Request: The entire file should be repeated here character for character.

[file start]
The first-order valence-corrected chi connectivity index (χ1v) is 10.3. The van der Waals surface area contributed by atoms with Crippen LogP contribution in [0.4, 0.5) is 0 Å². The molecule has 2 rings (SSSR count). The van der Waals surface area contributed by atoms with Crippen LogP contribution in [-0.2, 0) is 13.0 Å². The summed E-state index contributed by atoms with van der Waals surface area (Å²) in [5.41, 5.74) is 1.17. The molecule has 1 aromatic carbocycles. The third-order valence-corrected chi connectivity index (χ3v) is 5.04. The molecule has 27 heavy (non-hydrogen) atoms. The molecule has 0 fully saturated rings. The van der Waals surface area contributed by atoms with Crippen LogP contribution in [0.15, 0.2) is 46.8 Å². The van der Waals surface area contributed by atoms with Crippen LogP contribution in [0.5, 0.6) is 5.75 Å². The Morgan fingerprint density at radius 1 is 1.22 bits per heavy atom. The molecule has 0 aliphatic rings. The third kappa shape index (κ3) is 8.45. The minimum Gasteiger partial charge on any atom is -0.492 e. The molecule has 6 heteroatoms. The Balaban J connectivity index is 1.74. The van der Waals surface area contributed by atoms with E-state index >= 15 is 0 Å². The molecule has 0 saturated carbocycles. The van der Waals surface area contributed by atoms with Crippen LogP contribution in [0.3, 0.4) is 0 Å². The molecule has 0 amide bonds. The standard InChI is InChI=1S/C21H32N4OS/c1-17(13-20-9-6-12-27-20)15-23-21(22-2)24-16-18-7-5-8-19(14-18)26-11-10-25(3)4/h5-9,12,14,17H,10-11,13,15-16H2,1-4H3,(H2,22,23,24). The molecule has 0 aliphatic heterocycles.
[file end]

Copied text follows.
The first-order valence-corrected chi connectivity index (χ1v) is 10.3. The van der Waals surface area contributed by atoms with Crippen LogP contribution in [0.4, 0.5) is 0 Å². The molecule has 2 rings (SSSR count). The van der Waals surface area contributed by atoms with Crippen LogP contribution in [-0.2, 0) is 13.0 Å². The summed E-state index contributed by atoms with van der Waals surface area (Å²) in [5.41, 5.74) is 1.17. The molecule has 1 aromatic carbocycles. The third-order valence-corrected chi connectivity index (χ3v) is 5.04. The molecule has 27 heavy (non-hydrogen) atoms. The molecule has 0 fully saturated rings. The van der Waals surface area contributed by atoms with Crippen LogP contribution in [0.15, 0.2) is 46.8 Å². The van der Waals surface area contributed by atoms with Crippen LogP contribution in [0.5, 0.6) is 5.75 Å². The Morgan fingerprint density at radius 1 is 1.22 bits per heavy atom. The molecule has 0 aliphatic rings. The third kappa shape index (κ3) is 8.45. The minimum Gasteiger partial charge on any atom is -0.492 e. The molecule has 6 heteroatoms. The Balaban J connectivity index is 1.74. The van der Waals surface area contributed by atoms with E-state index >= 15 is 0 Å². The molecule has 0 saturated carbocycles. The van der Waals surface area contributed by atoms with Crippen LogP contribution in [0.3, 0.4) is 0 Å². The molecule has 0 amide bonds. The standard InChI is InChI=1S/C21H32N4OS/c1-17(13-20-9-6-12-27-20)15-23-21(22-2)24-16-18-7-5-8-19(14-18)26-11-10-25(3)4/h5-9,12,14,17H,10-11,13,15-16H2,1-4H3,(H2,22,23,24). The molecule has 0 aliphatic heterocycles.